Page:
Here, we introduce Dev-ResNet (https://github.com/EmbryoPhenomics/dev-resnet), a 3D convolutional neural network model capable of detecting both morphological and physiological developmental events throughout embryonic development, drawing on 3D spatio-temporal information. Dev-ResNet was validated using the highly spatially and functionally dynamic embryonic development of the great pond snail, Lymnaea stagnalis (Kuroda and Abe, 2020). Training of Dev-ResNet was performed on manually labelled videos of 67 embryos (comprising 23,283 videos), to predict the occurrence of 10 different developmental events, ranging from gastrulation to the onset of heart function and crawling. We also tested the applicability of Dev-ResNet to experimental contexts involving different environmental conditions, by imaging the entire development of 405 embryos (comprising 154,082 videos) across a wide range of chronic thermal assays, demonstrating both considerable thermal plasticity in the timing of developmental events and consistent efficacy of the model.

Model design

A key point of difference in Dev-ResNet is that instead of using 2D images as inputs and relying solely on morphological differences for delineating discrete developmental events, Dev-ResNet uses videos of developing embryos converted to a 3D stack of images for input, thus enabling both spatial and temporal features to be used for the detection of developmental events (Fig. 1A).

Fig. 1.

Dev-ResNet: a 3D ResNet network architecture for detecting the onset of developmental events. (A) Feature maps at each stage of the network are visualised, and these are based on the sample video shown at the start (see ‘Input video’). The number of filters at each ResNet layer corresponds to the number of convolutional filters associated with that layer. Red text beneath each of the sub-headers denotes the dimensions at a given layer and any changes in resolution achieved by a given layer. (B) Layer diagrams for the stem and residual blocks described in A, where kernel sizes associated with 3D Conv and MaxPool layers are described by the length×width×height notation (e.g. Conv 1×3×3), and stride sizes associated with 3D Conv layers are described by s(x) notation (e.g. s1 or s2). Residual connections in the 3D ResNet layers are shown using the addition symbol at the end of each block. (C) An example developmental event sequence for a single embryo, as predicted by Dev-ResNet, is shown for L. stagnalis development at 20°C, where event probabilities (z-axis) correspond to the confidence of the model in a given event classification. (D,E) Confusion matrices comparing counts between ground truth and predicted developmental event labels on the testing dataset for Dev-ResNet (D) and an equivalent 2D convolutional neural network (CNN), ResNet-18 (E), trained on the training dataset with selective data augmentation, i.e. class imbalances were removed by applying augmentation to varying degrees depending on the representation of a given class in the original data. The following are the number of sample videos associated with each event in the testing data: Pre-Gastrula n=280, Gastrula n=255, Trochophore n=206, Veliger n=232, Eye spots n=47, Heart beat n=127, Crawling n=333, Radula n=475, Hatch (n=257) and Dead n=126. The axis tick colours assigned to each event are described in D. BN, batch normalisation; ReLU, rectified linear unit; MaxPool, 3D maximum pooling layer; FCN, fully connected network; Conv, 3D convolutional layer.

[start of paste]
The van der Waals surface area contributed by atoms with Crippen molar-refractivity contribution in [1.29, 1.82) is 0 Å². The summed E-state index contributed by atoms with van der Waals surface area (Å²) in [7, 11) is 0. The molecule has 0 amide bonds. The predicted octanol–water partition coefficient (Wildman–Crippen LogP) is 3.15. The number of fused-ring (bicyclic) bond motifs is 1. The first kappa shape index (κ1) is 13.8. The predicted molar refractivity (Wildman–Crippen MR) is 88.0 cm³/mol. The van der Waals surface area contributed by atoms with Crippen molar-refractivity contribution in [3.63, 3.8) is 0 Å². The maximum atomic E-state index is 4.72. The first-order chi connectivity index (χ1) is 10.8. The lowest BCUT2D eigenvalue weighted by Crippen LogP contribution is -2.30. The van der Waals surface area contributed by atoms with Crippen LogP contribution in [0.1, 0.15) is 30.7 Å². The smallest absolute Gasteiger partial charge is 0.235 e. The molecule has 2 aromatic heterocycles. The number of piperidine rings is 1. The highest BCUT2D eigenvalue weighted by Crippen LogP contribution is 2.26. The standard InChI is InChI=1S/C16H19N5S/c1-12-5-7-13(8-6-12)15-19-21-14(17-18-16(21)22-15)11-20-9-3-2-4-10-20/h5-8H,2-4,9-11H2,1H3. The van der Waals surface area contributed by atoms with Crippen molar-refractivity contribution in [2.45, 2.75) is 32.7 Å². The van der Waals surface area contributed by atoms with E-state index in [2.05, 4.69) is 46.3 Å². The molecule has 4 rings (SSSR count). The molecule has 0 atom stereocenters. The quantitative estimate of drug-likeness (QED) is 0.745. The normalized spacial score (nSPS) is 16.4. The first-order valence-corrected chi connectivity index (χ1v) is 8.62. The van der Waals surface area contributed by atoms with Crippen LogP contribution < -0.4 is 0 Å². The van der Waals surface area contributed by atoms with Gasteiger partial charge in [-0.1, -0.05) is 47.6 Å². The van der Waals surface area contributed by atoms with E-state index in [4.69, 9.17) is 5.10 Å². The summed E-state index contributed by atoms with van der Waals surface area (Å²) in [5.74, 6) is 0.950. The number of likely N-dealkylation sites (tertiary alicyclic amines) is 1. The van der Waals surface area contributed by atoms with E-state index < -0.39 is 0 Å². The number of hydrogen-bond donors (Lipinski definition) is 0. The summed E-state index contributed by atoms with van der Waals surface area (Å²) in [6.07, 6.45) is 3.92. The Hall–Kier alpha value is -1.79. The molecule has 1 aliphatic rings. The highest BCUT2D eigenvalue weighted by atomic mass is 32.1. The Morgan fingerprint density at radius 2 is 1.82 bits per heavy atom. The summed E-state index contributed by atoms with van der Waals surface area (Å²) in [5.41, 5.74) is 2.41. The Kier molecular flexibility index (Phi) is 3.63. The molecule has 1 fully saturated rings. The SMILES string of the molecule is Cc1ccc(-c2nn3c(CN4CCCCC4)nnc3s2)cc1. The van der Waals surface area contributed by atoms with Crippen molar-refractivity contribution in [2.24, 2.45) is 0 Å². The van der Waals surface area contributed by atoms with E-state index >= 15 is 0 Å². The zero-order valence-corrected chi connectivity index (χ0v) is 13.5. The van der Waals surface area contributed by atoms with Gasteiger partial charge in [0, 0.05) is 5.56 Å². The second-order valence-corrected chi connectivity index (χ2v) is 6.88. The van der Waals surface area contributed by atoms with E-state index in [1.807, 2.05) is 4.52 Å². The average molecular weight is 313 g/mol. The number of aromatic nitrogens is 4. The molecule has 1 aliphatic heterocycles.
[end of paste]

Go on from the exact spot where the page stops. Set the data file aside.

Fig. 1.

Dev-ResNet: a 3D ResNet network architecture for detecting the onset of developmental events. (A) Feature maps at each stage of the network are visualised, and these are based on the sample video shown at the start (see ‘Input video’). The number of filters at each ResNet layer corresponds to the number of convolutional filters associated with that layer. Red text beneath each of the sub-headers denotes the dimensions at a given layer and any changes in resolution achieved by a given layer. (B) Layer diagrams for the stem and residual blocks described in A, where kernel sizes associated with 3D Conv and MaxPool layers are described by the length×width×height notation (e.g. Conv 1×3×3), and stride sizes associated with 3D Conv layers are described by s(x) notation (e.g. s1 or s2). Residual connections in the 3D ResNet layers are shown using the addition symbol at the end of each block. (C) An example developmental event sequence for a single embryo, as predicted by Dev-ResNet, is shown for L. stagnalis development at 20°C, where event probabilities (z-axis) correspond to the confidence of the model in a given event classification. (D,E) Confusion matrices comparing counts between ground truth and predicted developmental event labels on the testing dataset for Dev-ResNet (D) and an equivalent 2D convolutional neural network (CNN), ResNet-18 (E), trained on the training dataset with selective data augmentation, i.e. class imbalances were removed by applying augmentation to varying degrees depending on the representation of a given class in the original data. The following are the number of sample videos associated with each event in the testing data: Pre-Gastrula n=280, Gastrula n=255, Trochophore n=206, Veliger n=232, Eye spots n=47, Heart beat n=127, Crawling n=333, Radula n=475, Hatch (n=257) and Dead n=126. The axis tick colours assigned to each event are described in D. BN, batch normalisation; ReLU, rectified linear unit; MaxPool, 3D maximum pooling layer; FCN, fully connected network; Conv, 3D convolutional layer.